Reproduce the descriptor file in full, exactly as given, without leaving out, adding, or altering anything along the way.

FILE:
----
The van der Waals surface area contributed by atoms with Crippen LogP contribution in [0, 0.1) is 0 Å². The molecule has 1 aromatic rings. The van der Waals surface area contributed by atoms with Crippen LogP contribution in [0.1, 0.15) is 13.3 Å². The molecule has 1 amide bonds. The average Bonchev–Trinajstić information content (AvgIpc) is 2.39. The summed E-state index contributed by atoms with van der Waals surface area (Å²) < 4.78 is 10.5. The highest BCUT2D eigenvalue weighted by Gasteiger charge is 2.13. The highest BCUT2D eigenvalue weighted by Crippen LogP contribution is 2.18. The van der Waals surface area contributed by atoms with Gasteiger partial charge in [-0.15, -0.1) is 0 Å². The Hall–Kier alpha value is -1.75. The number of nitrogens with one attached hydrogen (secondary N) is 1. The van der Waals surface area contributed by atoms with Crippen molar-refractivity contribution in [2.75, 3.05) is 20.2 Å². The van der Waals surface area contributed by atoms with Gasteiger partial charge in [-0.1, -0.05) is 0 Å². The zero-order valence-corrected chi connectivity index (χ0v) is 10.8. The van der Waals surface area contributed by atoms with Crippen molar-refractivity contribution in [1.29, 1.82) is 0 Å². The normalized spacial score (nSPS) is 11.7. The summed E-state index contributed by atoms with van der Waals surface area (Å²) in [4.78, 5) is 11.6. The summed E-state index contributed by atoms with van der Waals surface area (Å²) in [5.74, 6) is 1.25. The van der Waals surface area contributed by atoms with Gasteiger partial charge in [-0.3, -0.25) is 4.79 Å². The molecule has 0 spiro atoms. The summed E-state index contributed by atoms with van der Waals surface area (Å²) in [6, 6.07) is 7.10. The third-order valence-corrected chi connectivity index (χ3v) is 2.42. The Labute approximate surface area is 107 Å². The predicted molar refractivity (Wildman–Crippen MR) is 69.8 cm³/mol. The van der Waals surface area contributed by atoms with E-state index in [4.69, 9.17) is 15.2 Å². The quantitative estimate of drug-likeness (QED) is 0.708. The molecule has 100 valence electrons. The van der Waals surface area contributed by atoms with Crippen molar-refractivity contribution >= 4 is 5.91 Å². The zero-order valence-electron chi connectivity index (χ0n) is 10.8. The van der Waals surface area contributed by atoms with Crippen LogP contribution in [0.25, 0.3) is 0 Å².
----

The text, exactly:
The van der Waals surface area contributed by atoms with Crippen LogP contribution in [0, 0.1) is 0 Å². The molecule has 1 aromatic rings. The van der Waals surface area contributed by atoms with Crippen LogP contribution in [0.1, 0.15) is 13.3 Å². The molecule has 1 amide bonds. The average Bonchev–Trinajstić information content (AvgIpc) is 2.39. The summed E-state index contributed by atoms with van der Waals surface area (Å²) < 4.78 is 10.5. The highest BCUT2D eigenvalue weighted by Gasteiger charge is 2.13. The highest BCUT2D eigenvalue weighted by Crippen LogP contribution is 2.18. The van der Waals surface area contributed by atoms with Gasteiger partial charge in [-0.15, -0.1) is 0 Å². The Hall–Kier alpha value is -1.75. The number of nitrogens with one attached hydrogen (secondary N) is 1. The van der Waals surface area contributed by atoms with Crippen molar-refractivity contribution in [2.75, 3.05) is 20.2 Å². The van der Waals surface area contributed by atoms with Gasteiger partial charge in [-0.1, -0.05) is 0 Å². The zero-order valence-corrected chi connectivity index (χ0v) is 10.8. The van der Waals surface area contributed by atoms with Crippen molar-refractivity contribution in [1.29, 1.82) is 0 Å². The normalized spacial score (nSPS) is 11.7. The summed E-state index contributed by atoms with van der Waals surface area (Å²) in [4.78, 5) is 11.6. The summed E-state index contributed by atoms with van der Waals surface area (Å²) in [5.74, 6) is 1.25. The van der Waals surface area contributed by atoms with Gasteiger partial charge in [-0.3, -0.25) is 4.79 Å². The molecule has 0 spiro atoms. The summed E-state index contributed by atoms with van der Waals surface area (Å²) in [6, 6.07) is 7.10. The third-order valence-corrected chi connectivity index (χ3v) is 2.42. The Labute approximate surface area is 107 Å². The predicted molar refractivity (Wildman–Crippen MR) is 69.8 cm³/mol. The van der Waals surface area contributed by atoms with E-state index in [4.69, 9.17) is 15.2 Å². The quantitative estimate of drug-likeness (QED) is 0.708. The molecule has 100 valence electrons. The van der Waals surface area contributed by atoms with Crippen molar-refractivity contribution >= 4 is 5.91 Å². The zero-order valence-electron chi connectivity index (χ0n) is 10.8. The van der Waals surface area contributed by atoms with Crippen LogP contribution in [0.25, 0.3) is 0 Å².